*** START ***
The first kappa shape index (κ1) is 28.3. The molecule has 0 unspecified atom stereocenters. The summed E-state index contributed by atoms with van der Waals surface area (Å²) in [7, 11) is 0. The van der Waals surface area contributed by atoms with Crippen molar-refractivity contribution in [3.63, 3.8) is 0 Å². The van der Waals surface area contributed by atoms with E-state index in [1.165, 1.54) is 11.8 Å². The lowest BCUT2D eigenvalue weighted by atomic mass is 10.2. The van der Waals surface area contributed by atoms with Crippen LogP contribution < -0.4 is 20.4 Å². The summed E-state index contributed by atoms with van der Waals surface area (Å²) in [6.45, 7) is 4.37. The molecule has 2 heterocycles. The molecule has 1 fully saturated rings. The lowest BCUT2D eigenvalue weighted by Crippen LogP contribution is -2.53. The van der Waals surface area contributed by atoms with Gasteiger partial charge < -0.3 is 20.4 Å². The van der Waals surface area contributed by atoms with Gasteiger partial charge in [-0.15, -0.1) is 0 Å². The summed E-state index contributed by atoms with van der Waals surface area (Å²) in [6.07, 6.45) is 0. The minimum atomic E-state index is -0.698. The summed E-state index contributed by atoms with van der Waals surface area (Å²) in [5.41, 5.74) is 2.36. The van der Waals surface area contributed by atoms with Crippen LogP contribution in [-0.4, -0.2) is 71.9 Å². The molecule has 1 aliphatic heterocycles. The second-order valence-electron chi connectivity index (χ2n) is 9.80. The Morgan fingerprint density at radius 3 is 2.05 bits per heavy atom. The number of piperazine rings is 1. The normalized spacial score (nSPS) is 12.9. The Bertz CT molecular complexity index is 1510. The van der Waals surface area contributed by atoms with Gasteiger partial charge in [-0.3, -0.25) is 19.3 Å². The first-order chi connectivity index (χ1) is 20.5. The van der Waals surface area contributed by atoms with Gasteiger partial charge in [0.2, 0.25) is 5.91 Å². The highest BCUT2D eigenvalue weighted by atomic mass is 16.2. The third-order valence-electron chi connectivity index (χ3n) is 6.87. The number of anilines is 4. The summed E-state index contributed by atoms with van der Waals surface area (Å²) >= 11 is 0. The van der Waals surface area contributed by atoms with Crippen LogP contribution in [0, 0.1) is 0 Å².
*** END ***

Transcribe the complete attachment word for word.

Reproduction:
The first kappa shape index (κ1) is 28.3. The molecule has 0 unspecified atom stereocenters. The summed E-state index contributed by atoms with van der Waals surface area (Å²) in [7, 11) is 0. The van der Waals surface area contributed by atoms with Crippen molar-refractivity contribution in [3.63, 3.8) is 0 Å². The van der Waals surface area contributed by atoms with E-state index in [1.165, 1.54) is 11.8 Å². The lowest BCUT2D eigenvalue weighted by atomic mass is 10.2. The van der Waals surface area contributed by atoms with Crippen LogP contribution < -0.4 is 20.4 Å². The summed E-state index contributed by atoms with van der Waals surface area (Å²) in [6.45, 7) is 4.37. The molecule has 2 heterocycles. The molecule has 1 fully saturated rings. The lowest BCUT2D eigenvalue weighted by Crippen LogP contribution is -2.53. The van der Waals surface area contributed by atoms with Gasteiger partial charge < -0.3 is 20.4 Å². The van der Waals surface area contributed by atoms with Gasteiger partial charge in [-0.15, -0.1) is 0 Å². The summed E-state index contributed by atoms with van der Waals surface area (Å²) in [6.07, 6.45) is 0. The minimum atomic E-state index is -0.698. The summed E-state index contributed by atoms with van der Waals surface area (Å²) in [5.41, 5.74) is 2.36. The van der Waals surface area contributed by atoms with Crippen LogP contribution in [-0.4, -0.2) is 71.9 Å². The molecule has 1 aliphatic heterocycles. The second-order valence-electron chi connectivity index (χ2n) is 9.80. The Morgan fingerprint density at radius 3 is 2.05 bits per heavy atom. The number of piperazine rings is 1. The normalized spacial score (nSPS) is 12.9. The Bertz CT molecular complexity index is 1510. The van der Waals surface area contributed by atoms with Gasteiger partial charge in [-0.3, -0.25) is 19.3 Å². The first-order chi connectivity index (χ1) is 20.5. The van der Waals surface area contributed by atoms with Gasteiger partial charge in [0.2, 0.25) is 5.91 Å². The highest BCUT2D eigenvalue weighted by atomic mass is 16.2. The third-order valence-electron chi connectivity index (χ3n) is 6.87. The number of anilines is 4. The summed E-state index contributed by atoms with van der Waals surface area (Å²) >= 11 is 0. The van der Waals surface area contributed by atoms with Crippen LogP contribution in [0, 0.1) is 0 Å².